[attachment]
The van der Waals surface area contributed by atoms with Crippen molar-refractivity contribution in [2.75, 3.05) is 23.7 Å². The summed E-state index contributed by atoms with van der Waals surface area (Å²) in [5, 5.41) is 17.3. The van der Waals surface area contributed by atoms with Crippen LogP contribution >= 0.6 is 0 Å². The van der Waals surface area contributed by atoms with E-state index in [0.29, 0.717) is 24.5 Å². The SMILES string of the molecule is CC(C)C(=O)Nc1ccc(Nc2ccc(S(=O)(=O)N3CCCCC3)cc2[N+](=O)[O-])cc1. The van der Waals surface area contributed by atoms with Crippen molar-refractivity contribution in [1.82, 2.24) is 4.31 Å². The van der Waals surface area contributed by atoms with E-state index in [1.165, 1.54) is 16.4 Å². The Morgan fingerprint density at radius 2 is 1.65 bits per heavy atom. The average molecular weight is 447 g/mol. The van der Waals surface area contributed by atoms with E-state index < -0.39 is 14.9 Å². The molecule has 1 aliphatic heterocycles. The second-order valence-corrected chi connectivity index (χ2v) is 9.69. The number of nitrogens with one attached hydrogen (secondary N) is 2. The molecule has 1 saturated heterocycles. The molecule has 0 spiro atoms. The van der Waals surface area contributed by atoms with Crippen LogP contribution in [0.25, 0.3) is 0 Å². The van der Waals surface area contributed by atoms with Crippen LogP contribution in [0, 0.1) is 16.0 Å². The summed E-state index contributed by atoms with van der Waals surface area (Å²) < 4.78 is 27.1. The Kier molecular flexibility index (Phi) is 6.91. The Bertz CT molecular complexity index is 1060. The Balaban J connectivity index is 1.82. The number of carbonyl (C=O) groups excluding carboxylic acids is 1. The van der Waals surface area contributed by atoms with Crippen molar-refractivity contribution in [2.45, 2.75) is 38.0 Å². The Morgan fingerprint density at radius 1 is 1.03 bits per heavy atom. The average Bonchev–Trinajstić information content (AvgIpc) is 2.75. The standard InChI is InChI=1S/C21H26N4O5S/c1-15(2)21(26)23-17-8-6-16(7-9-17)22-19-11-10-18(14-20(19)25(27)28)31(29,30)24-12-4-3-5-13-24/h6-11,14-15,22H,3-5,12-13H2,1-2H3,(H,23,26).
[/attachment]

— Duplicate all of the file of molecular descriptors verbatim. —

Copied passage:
The van der Waals surface area contributed by atoms with Crippen molar-refractivity contribution in [2.75, 3.05) is 23.7 Å². The summed E-state index contributed by atoms with van der Waals surface area (Å²) in [5, 5.41) is 17.3. The van der Waals surface area contributed by atoms with Crippen LogP contribution >= 0.6 is 0 Å². The van der Waals surface area contributed by atoms with E-state index in [0.29, 0.717) is 24.5 Å². The SMILES string of the molecule is CC(C)C(=O)Nc1ccc(Nc2ccc(S(=O)(=O)N3CCCCC3)cc2[N+](=O)[O-])cc1. The van der Waals surface area contributed by atoms with Crippen molar-refractivity contribution in [1.82, 2.24) is 4.31 Å². The van der Waals surface area contributed by atoms with E-state index in [1.165, 1.54) is 16.4 Å². The Morgan fingerprint density at radius 2 is 1.65 bits per heavy atom. The average molecular weight is 447 g/mol. The van der Waals surface area contributed by atoms with E-state index < -0.39 is 14.9 Å². The molecule has 1 aliphatic heterocycles. The second-order valence-corrected chi connectivity index (χ2v) is 9.69. The number of nitrogens with one attached hydrogen (secondary N) is 2. The molecule has 1 saturated heterocycles. The molecule has 0 spiro atoms. The van der Waals surface area contributed by atoms with Crippen LogP contribution in [0.25, 0.3) is 0 Å². The van der Waals surface area contributed by atoms with Crippen LogP contribution in [0, 0.1) is 16.0 Å². The summed E-state index contributed by atoms with van der Waals surface area (Å²) < 4.78 is 27.1. The Kier molecular flexibility index (Phi) is 6.91. The Bertz CT molecular complexity index is 1060. The Balaban J connectivity index is 1.82. The number of carbonyl (C=O) groups excluding carboxylic acids is 1. The van der Waals surface area contributed by atoms with Crippen molar-refractivity contribution in [2.45, 2.75) is 38.0 Å². The Morgan fingerprint density at radius 1 is 1.03 bits per heavy atom. The average Bonchev–Trinajstić information content (AvgIpc) is 2.75. The standard InChI is InChI=1S/C21H26N4O5S/c1-15(2)21(26)23-17-8-6-16(7-9-17)22-19-11-10-18(14-20(19)25(27)28)31(29,30)24-12-4-3-5-13-24/h6-11,14-15,22H,3-5,12-13H2,1-2H3,(H,23,26).